When the Minnesota Vikings move into their new stadium in 2016, the building will have enough elevators, escalators and ramps to give fans a smooth and easy trip to their seats.

That is not the situation right now.

The $1.1 billion building that is almost double the size of the old Metrodome is a gantlet of heavy equipment, tools and construction materials waiting to be lifted into place. Public tours aren’t available, but journalists have had regular access, allowing us to experience the progress.

The guided tours start with the signing of liability waivers — just in case. Before setting foot inside the perimeter fence, everyone must don a hard hat, neon vest, safety glasses, boots and heavy-duty gloves. No sleeveless shirts allowed.

Ten minutes into the tours, I’ve surreptitiously removed my gloves so I can take notes. Photographers wear their hard hats backward so they can shoot. I drip sweat inside the gear — even on cold days, more so on hot ones.

Tours for journalists are led by Dave Mansell, Mortenson’s colorful general superintendent on the project, whose knowledge of the structure seems to include not only the timeline for the placement of every screw, but also its structural purpose. He also apparently knows the name and temperament of every worker on site, sometimes as many as 1,200.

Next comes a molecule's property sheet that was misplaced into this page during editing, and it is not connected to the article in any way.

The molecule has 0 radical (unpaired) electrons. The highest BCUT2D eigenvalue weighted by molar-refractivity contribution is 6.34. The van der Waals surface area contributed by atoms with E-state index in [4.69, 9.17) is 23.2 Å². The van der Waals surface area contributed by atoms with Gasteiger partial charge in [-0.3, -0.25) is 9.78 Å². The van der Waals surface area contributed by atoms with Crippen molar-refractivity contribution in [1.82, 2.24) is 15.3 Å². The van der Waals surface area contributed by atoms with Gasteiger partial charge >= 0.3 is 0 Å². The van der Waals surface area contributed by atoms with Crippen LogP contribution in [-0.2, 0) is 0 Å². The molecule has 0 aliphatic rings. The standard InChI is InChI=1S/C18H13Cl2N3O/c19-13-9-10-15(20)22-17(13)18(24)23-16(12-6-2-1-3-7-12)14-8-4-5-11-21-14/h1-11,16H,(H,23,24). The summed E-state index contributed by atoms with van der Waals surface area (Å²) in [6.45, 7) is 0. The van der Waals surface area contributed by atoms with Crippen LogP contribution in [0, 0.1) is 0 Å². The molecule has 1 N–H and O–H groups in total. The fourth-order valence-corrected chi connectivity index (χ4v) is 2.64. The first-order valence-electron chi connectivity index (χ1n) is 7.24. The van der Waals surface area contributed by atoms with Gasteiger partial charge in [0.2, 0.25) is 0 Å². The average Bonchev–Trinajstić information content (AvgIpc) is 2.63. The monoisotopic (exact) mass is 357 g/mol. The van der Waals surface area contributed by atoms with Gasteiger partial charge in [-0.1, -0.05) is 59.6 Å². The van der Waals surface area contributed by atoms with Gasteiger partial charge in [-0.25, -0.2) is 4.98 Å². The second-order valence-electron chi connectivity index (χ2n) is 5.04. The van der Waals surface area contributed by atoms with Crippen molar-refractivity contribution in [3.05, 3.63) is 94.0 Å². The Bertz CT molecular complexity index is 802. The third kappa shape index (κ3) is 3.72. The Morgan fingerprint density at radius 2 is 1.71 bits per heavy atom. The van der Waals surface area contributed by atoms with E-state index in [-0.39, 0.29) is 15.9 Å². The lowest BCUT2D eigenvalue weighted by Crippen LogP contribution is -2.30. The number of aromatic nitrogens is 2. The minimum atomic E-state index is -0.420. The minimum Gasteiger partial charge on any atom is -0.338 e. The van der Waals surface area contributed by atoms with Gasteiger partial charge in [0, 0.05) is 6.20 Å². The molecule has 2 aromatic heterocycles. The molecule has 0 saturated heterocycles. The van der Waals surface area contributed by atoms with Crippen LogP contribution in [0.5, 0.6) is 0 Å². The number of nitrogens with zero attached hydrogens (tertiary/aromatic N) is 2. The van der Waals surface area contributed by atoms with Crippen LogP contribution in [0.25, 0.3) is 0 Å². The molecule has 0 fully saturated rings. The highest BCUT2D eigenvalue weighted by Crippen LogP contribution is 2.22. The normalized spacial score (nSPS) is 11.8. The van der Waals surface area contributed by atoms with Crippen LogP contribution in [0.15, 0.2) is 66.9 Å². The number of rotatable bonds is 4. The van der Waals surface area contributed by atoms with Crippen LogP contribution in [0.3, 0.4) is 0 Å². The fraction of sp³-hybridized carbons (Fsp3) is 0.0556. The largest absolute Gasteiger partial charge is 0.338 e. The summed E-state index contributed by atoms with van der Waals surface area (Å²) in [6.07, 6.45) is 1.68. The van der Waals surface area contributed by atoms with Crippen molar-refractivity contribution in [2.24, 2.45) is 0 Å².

The dirt pit that will become the NFL field still crawls with cranes and trucks, but their numbers have noticeably shrunk while the number of workers in the seats and on the roof has increased.

As the building gets closer to completion, the tours get less rigorous. It’s been months since we used a temporary steel staircase to climb up and down between levels. We now use permanent, rock-hard stairwells with handrails. It gets more comfortable every trip.

Reporters have yet to scale the highest peaks and we’re not allowed to join the crane operators in their cabs hundreds of feet above ground. We can see workers on the ceiling above us and, for once, I am grateful at being denied that access. I can wait to see the nosebleed seats.

Just as from the outside, the progress inside is astounding. One week, they’re smoothing wet concrete on inclines, the next week there’s an actual ramp. Massive airflow pipes lie on their sides or in boxes, waiting to be placed.

Still it was surprising to see 80-year-old Jerry Conlin of Woodbury picking his way among the rocks to get in and see the first seats go in Monday. He was invited by the Vikings to try out the first seats in the building.

His wife, Diane Conlin, was concerned, too, because Conlin hasn’t been to a game in a while. Before the old Met Stadium in Bloomington closed, Conlin zipped up his snowsuit and rarely missed a game. But two knee replacements and three more decades have made the trip tougher. He took breaks until ultimately settling into a new purple seat.

“Everybody helped him; he didn’t think he could go up the stairs,” Diane said, adding the verdict on the building was that it’s spacious, unbelievable and bright.

Jerry Conlin suffered no aches the next day, his wife said. As to whether he will see a game when the building opens in 2016, Diane Conlin said, “We’ll have to see.”

 

@rochelleolson rochelle.olson@startribune.com